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An excerpt from www.HouseOfNames.com archives copyright © 2000 - 2016


The surname Loylass is derived from the Old English word "laweles," which means "lawless" and is ultimately derived from the Old English word "laghles," which means "outlaw." As a surname, Loylass came from a nickname for a person who was an outlaw, or was uncontrolled or unrestrained. The Gaelic form of the surname Loylass is Laighléis.

Loylass Early Origins



The surname Loylass was first found in Glamorganshire (Welsh: Sir Forgannwg), a region of South Wales, anciently part of the Welsh kingdom of Glywysing, where they held a family seat from very ancient times, some say well before the Norman Conquest and the arrival of Duke William at Hastings in 1066 A.D.

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Loylass Spelling Variations


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Loylass Spelling Variations



During an investigation of the origin of each name, it was found that church officials and medieval scribes spelled many surnames as they sounded. Therefore, during the lifetime of a single person, a name could be spelt numerous ways. Some of the spelling variations for the name Loylass include Lawless, Lovelace, Lovelass, Loveless and others.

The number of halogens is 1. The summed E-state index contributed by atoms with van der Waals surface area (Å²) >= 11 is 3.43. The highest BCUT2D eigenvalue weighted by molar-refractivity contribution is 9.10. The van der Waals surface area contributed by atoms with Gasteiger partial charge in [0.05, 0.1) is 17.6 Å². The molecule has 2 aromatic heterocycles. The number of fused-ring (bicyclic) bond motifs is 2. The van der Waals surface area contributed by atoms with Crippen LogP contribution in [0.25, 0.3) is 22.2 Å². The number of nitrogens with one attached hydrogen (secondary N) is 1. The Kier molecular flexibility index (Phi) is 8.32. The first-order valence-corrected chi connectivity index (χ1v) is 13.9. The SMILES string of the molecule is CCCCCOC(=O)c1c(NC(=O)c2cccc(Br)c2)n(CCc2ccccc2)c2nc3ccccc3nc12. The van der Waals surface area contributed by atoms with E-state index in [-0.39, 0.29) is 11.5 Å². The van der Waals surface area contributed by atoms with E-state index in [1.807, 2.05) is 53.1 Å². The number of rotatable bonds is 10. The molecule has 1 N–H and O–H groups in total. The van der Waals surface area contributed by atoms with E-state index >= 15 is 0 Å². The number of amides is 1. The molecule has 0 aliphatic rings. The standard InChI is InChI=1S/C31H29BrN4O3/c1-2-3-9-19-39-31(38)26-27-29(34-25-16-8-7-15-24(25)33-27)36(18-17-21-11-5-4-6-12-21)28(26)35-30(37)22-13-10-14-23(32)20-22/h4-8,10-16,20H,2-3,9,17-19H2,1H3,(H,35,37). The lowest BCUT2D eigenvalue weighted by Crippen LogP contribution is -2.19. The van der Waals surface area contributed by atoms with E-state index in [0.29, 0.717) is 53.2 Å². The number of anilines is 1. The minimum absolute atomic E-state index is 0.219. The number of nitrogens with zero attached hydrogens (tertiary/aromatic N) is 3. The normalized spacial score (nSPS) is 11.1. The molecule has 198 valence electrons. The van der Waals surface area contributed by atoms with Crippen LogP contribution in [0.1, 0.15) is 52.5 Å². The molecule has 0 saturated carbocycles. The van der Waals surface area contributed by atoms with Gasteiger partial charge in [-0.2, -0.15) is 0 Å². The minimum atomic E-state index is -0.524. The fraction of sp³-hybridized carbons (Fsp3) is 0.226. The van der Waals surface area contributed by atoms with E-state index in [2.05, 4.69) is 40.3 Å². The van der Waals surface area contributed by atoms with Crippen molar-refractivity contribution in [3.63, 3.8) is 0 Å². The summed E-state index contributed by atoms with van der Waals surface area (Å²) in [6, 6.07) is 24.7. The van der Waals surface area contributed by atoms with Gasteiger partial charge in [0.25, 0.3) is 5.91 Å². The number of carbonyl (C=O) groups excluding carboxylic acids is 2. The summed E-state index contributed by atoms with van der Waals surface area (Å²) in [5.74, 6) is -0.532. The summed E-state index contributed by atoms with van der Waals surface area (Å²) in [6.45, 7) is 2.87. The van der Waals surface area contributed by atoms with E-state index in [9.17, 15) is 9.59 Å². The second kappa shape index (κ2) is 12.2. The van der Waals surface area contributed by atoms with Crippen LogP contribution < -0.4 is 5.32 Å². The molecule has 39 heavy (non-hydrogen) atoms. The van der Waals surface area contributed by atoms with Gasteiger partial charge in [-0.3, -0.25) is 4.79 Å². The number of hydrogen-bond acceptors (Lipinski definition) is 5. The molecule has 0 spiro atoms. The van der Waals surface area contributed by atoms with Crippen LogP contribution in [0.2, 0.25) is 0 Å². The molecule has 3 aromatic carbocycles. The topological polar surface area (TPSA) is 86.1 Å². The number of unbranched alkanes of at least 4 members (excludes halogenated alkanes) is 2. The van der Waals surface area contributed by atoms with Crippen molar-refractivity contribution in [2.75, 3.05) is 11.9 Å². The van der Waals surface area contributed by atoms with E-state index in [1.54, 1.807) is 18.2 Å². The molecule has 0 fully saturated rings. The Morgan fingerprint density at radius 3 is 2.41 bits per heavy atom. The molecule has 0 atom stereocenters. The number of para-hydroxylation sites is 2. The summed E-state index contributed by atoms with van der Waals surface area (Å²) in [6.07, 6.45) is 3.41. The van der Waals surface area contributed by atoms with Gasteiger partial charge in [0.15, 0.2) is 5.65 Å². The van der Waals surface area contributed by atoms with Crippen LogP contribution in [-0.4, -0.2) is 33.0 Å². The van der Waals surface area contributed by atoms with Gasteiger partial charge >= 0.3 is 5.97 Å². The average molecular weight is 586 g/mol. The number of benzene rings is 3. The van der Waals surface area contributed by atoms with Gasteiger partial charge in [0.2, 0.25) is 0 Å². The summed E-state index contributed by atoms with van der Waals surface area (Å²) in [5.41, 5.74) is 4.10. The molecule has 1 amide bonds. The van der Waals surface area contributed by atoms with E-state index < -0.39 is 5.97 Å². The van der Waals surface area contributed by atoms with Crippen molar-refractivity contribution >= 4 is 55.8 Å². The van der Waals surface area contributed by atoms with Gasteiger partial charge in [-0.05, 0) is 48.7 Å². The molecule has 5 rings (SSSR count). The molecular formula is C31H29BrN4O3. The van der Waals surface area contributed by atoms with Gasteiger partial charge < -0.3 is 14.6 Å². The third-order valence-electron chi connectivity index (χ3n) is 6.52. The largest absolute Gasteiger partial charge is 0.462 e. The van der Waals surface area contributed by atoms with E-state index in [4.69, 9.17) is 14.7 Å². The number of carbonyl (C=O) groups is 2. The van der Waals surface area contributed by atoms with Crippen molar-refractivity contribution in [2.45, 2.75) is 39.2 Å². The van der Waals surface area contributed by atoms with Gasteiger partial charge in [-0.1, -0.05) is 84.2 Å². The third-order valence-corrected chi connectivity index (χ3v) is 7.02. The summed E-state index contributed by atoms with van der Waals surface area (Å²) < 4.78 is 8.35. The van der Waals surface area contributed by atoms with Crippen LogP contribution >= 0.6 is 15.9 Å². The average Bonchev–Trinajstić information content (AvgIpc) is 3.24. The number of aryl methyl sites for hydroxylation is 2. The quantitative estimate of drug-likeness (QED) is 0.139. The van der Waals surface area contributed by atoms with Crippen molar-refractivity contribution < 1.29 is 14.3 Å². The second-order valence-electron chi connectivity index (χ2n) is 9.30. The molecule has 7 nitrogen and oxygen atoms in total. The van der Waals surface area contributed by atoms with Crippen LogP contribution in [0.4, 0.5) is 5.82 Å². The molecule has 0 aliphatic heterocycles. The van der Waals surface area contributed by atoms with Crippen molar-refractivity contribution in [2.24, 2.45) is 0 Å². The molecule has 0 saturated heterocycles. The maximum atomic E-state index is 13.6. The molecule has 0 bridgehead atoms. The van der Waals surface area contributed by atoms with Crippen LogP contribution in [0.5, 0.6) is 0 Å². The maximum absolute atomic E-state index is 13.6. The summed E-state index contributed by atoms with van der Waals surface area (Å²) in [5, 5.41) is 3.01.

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Loylass Early History


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Loylass Early History



This web page shows only a small excerpt of our Loylass research. Another 231 words (16 lines of text) covering the years 1599, 1564, 1634, 1610, 1626, 1616, 1670, 1618, 1657, 1641, 1693, 1735, 1799, 1789, 1621 and 1675 are included under the topic Early Loylass History in all our PDF Extended History products and printed products wherever possible.

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Loylass Early Notables (pre 1700)


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Loylass Early Notables (pre 1700)



Notable amongst the family up to this time was Richard Lovelace, 1st Baron Lovelace (1564-1634), of Hurley in the County of Berkshire, English MP and peer, High Sheriff of Berkshire (1610) and High Sheriff of Oxfordshire (1626); John Lovelace, 2nd Baron Lovelace (1616-1670), British peer; Richard Lovelace (1618-1657), an English poet...

Another 52 words (4 lines of text) are included under the topic Early Loylass Notables in all our PDF Extended History products and printed products wherever possible.

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The Great Migration


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The Great Migration



In the 1840s, Ireland experienced a mass exodus to North America due to the Great Potato Famine. These families wanted to escape from hunger and disease that was ravaging their homeland. With the promise of work, freedom and land overseas, the Irish looked upon British North America and the United States as a means of hope and prosperity. Those that survived the journey were able to achieve this through much hard work and perseverance. Early immigration and passenger lists revealed many bearing the name Loylass: James Lawless who settled in Virginia in 1739; Daniel, James, John, Joseph, Michael, Miles, Patrick and Walter Lawless, all arrived in Philadelphia, Pennsylvania between 1840 and 1860.